The climate is humid and tropical the Tropic of Capricorn lies a short distance to the north, with average temperatures ranging from 60°F 16°C on winter nights to 85°F 30°C on summer days. Rainfall is moderate with no strong seasonal pattern, just a bit wetter in the winter. The island is subject to infrequent typhoons during the season from November to March.


Pitcairn was either inhabited or frequently visited by Polynesian peoples in earlier centuries they left glyphs etched in the rocks, and was visited briefly by Portuguese and British explorers one of whom gave it his name, but it was deserted until in 1790 the infamous mutineers of the Royal Navy ship Bounty and their Tahitian companions settled there under the leadership of Fletcher Christian. They burned and sank the ship in what is now called Bounty Bay there was nowhere else to hide it, and founded a village on Pitcairn. At first a rather lawless community of violent drunks, it was "tamed" when John Adams, the last mutineer to avoid accident or murder, converted the women and children to Christianity. They lived there for 24 years before being rediscovered by the British, who allowed the community to continue. Pitcairn was the first Pacific island to become a British colony in 1838 and today remains the last vestige of that empire in the South Pacific.

Emigration – first to Norfolk Island and mostly to New Zealand in the last century – and a nearly-prohibitive approach to immigration have thinned the population from a peak of 233 in 1937 to less than 50. The island was rocked in 2004 by accusations of chronic and ubiquitous sexual abuse of the community's young female members including pre-adolescent girls, and the subsequent investigation of much of the adult male population including several who were no longer living there, six of whom were sentenced in New Zealand to terms in prison.

The prison building in Adamstown is currently unoccupied, but there are plans for it to house the library and small tourist office, and possibly some tourist accommodation.


The islands are each unique, with differing origins.

Pitcairn is distinctly volcanic, jutting steeply out of the ocean with a peak of 1,106 ft, seemingly a stone's throw from the shoreline in any direction. As such it has very little of what would be called a "beach" – however the word "cliff" gets used a lot – and harbours are hard to come by. Bounty Bay hardly deserves the name, consisting of a small indentation in the shoreline with water deep enough only for small boats without keels and a small sea-level landing area... connected via the Hill of Difficulty to Adamstown. It is the only island of the group with fresh water sources.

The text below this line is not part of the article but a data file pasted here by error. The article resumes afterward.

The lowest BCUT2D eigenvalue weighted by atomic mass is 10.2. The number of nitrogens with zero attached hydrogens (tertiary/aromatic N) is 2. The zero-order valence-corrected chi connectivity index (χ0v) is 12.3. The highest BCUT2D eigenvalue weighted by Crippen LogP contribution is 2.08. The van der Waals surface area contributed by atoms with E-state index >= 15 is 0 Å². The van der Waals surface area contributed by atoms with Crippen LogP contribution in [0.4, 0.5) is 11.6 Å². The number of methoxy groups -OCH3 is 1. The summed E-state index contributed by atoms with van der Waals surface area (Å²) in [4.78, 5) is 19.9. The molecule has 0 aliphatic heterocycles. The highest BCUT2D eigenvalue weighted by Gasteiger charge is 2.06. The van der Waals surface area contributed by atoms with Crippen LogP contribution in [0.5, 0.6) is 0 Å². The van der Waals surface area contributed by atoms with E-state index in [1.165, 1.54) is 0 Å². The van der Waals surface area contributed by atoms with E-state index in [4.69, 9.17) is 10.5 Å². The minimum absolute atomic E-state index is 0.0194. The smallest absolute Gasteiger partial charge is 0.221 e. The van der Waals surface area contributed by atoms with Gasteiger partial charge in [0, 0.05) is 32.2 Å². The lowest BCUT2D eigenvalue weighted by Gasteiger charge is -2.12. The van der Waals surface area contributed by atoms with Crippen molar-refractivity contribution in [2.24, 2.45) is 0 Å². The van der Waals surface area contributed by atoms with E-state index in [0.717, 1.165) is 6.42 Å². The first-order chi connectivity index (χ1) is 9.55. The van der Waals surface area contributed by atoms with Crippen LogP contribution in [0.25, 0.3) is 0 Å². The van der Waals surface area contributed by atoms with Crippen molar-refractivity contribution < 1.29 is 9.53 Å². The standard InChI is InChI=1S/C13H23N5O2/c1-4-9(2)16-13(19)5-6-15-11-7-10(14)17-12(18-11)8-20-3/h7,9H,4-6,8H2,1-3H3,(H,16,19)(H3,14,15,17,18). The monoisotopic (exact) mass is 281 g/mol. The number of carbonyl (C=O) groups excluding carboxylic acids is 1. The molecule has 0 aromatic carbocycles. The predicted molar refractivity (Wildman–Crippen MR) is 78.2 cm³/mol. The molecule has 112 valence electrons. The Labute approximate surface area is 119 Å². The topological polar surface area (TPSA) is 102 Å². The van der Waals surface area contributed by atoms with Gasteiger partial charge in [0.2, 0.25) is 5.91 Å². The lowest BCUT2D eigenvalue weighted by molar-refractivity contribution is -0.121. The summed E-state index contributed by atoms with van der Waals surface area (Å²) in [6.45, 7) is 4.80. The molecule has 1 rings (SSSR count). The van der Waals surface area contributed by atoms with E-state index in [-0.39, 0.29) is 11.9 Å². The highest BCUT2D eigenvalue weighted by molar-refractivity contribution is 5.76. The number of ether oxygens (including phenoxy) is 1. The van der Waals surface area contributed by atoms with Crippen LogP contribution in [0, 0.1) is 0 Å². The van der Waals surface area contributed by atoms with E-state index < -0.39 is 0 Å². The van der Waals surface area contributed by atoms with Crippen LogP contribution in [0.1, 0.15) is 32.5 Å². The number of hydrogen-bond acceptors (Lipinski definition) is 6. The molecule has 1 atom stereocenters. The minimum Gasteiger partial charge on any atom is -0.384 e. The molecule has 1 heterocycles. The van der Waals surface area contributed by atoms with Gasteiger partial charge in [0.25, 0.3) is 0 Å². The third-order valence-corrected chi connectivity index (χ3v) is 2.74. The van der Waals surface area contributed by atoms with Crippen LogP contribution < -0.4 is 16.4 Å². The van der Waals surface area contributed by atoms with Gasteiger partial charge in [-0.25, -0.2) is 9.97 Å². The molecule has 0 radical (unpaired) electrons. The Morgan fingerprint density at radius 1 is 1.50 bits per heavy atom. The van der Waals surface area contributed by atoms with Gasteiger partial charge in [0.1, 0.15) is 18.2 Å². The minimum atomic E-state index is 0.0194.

Henderson is by far the largest island with an area of more than 14 square miles 37.3km² - more than eight times larger than Pitcairn but with a largely inaccessible interior. It's a flat coral formation, but raised 50-100 feet above sea level by volcanic activity. There are caves along its shoreline which served as either tombs or ill-fated residences to an ancient people remember: no fresh water. It might be suitable for building an airstrip if it weren't for all the endangered seabirds that find it an ideal spot to land.

Oeno is a small, flat island accompanied by another sandy island known as "Sandy Island" surrounded by a circular reef, a typical South-Pacific paradise with palm trees, lovely beaches, and a sheltered lagoon.

Ducie is distant from the others over 100 miles from Henderson and well over 200 miles from Pitcairn, a circular reef and island, popular with seabirds.